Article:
Fifty times a day, the Social Security Administration receives a report that someone has tried to steal a benefits check. Identity thieves are swooping in and rerouting direct deposits, leaving retirees — many on fixed incomes — in dire circumstances. And taxpayers are out millions. The government needs a new strategy.
Since it began tracking fraud reports last year, Social Security's inspector general has logged 19,000 complaints. While some are innocent mistakes by beneficiaries or computer errors by the government, the vast majority come from victims who had given out or lost their personal information only to have thieves redirect the victims' funds into their own bank account or debit card.
As the Tampa Bay Times' Patty Ryan has reported, identity theft has taken particular hold on the bay area. Tampa led the nation in tax refund fraud last year, as thieves locally stole $468 million from the U.S. Treasury. National losses are estimated at $5.2 billion. The Secret Service fears that Social Security benefits could be the next big target, as the federal government has shifted all but a small percentage of recipients to electronic payment plans.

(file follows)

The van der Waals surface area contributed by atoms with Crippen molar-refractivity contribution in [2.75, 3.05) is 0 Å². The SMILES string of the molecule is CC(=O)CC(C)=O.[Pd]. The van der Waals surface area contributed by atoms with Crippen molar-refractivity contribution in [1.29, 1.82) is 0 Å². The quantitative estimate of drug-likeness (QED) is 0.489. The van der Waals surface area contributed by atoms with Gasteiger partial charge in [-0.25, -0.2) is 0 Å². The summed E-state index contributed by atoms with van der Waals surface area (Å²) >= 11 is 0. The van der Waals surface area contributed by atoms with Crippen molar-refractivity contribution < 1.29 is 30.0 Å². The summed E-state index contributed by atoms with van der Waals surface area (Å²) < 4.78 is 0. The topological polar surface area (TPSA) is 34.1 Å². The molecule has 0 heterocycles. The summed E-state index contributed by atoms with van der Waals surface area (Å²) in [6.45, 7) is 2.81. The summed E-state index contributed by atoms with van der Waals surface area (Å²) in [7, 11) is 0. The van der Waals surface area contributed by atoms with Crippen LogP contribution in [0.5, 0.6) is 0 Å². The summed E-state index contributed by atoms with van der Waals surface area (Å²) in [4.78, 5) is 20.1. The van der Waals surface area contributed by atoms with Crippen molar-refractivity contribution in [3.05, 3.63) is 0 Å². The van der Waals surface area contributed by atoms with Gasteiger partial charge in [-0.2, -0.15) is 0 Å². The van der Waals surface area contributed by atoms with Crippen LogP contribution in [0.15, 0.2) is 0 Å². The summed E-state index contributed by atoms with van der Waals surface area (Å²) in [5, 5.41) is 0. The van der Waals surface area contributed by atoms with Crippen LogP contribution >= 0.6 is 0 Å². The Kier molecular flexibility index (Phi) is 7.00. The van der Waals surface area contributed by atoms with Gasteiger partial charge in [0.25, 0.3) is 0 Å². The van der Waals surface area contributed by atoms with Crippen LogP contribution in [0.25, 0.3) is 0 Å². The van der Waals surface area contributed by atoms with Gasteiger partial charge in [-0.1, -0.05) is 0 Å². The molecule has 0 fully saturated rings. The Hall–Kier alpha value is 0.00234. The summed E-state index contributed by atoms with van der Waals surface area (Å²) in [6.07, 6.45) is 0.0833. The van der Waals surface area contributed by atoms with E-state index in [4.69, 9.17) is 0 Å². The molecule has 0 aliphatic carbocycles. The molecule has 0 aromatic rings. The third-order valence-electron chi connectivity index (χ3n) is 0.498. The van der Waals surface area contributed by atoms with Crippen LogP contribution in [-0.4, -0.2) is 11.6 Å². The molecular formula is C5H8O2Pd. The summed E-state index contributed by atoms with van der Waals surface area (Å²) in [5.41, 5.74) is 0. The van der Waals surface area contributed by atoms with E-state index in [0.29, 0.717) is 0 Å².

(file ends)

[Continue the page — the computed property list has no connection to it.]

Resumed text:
Paying benefits electronically is in many ways more reliable and secure than mailing checks. But the government needs to dedicate resources to finding thieves and finding better security methods for ensuring the money is flowing to the right people. Americans are resigned to surrendering an enormous amount of personal information to conduct business with their doctor, bank and other service providers. That data needs to be better protected, and the government needs a better early-warning system to catch those fleecing the system.